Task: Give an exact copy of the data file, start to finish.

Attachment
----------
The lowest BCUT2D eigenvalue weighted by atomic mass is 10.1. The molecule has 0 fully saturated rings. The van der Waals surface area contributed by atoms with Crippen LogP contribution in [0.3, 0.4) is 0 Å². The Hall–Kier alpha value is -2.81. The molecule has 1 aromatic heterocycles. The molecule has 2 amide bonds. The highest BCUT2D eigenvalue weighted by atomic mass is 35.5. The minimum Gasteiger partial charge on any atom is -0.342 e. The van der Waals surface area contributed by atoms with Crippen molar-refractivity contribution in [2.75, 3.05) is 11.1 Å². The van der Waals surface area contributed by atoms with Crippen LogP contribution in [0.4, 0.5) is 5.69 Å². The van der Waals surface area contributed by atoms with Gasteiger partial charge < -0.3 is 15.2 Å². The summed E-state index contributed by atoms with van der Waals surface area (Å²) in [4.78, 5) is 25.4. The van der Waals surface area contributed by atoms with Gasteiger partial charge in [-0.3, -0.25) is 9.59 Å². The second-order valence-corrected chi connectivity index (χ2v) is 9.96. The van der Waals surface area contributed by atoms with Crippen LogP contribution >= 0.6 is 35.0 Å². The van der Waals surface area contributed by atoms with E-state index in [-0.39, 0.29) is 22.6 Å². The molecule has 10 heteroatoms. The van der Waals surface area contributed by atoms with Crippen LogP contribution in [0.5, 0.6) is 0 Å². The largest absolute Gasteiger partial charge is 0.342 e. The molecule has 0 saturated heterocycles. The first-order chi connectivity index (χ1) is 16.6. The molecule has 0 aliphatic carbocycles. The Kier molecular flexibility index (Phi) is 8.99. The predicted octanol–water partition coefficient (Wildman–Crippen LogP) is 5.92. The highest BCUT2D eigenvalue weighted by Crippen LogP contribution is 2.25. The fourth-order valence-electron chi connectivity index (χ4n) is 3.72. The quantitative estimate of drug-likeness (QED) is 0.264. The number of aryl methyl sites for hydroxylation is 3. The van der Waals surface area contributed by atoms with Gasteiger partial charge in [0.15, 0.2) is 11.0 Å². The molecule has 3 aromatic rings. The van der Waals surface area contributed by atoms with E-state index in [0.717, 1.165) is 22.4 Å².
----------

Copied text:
The lowest BCUT2D eigenvalue weighted by atomic mass is 10.1. The molecule has 0 fully saturated rings. The van der Waals surface area contributed by atoms with Crippen LogP contribution in [0.3, 0.4) is 0 Å². The Hall–Kier alpha value is -2.81. The molecule has 1 aromatic heterocycles. The molecule has 2 amide bonds. The highest BCUT2D eigenvalue weighted by atomic mass is 35.5. The minimum Gasteiger partial charge on any atom is -0.342 e. The van der Waals surface area contributed by atoms with Crippen molar-refractivity contribution in [2.75, 3.05) is 11.1 Å². The van der Waals surface area contributed by atoms with Crippen LogP contribution in [0.4, 0.5) is 5.69 Å². The van der Waals surface area contributed by atoms with Gasteiger partial charge < -0.3 is 15.2 Å². The summed E-state index contributed by atoms with van der Waals surface area (Å²) in [4.78, 5) is 25.4. The van der Waals surface area contributed by atoms with Gasteiger partial charge in [-0.3, -0.25) is 9.59 Å². The second-order valence-corrected chi connectivity index (χ2v) is 9.96. The van der Waals surface area contributed by atoms with Crippen LogP contribution >= 0.6 is 35.0 Å². The van der Waals surface area contributed by atoms with E-state index in [-0.39, 0.29) is 22.6 Å². The molecule has 10 heteroatoms. The van der Waals surface area contributed by atoms with Crippen LogP contribution in [0.5, 0.6) is 0 Å². The largest absolute Gasteiger partial charge is 0.342 e. The molecule has 0 saturated heterocycles. The first-order chi connectivity index (χ1) is 16.6. The molecule has 0 aliphatic carbocycles. The Kier molecular flexibility index (Phi) is 8.99. The predicted octanol–water partition coefficient (Wildman–Crippen LogP) is 5.92. The highest BCUT2D eigenvalue weighted by Crippen LogP contribution is 2.25. The fourth-order valence-electron chi connectivity index (χ4n) is 3.72. The quantitative estimate of drug-likeness (QED) is 0.264. The number of aryl methyl sites for hydroxylation is 3. The van der Waals surface area contributed by atoms with Gasteiger partial charge in [0.15, 0.2) is 11.0 Å². The molecule has 3 aromatic rings. The van der Waals surface area contributed by atoms with E-state index in [0.717, 1.165) is 22.4 Å².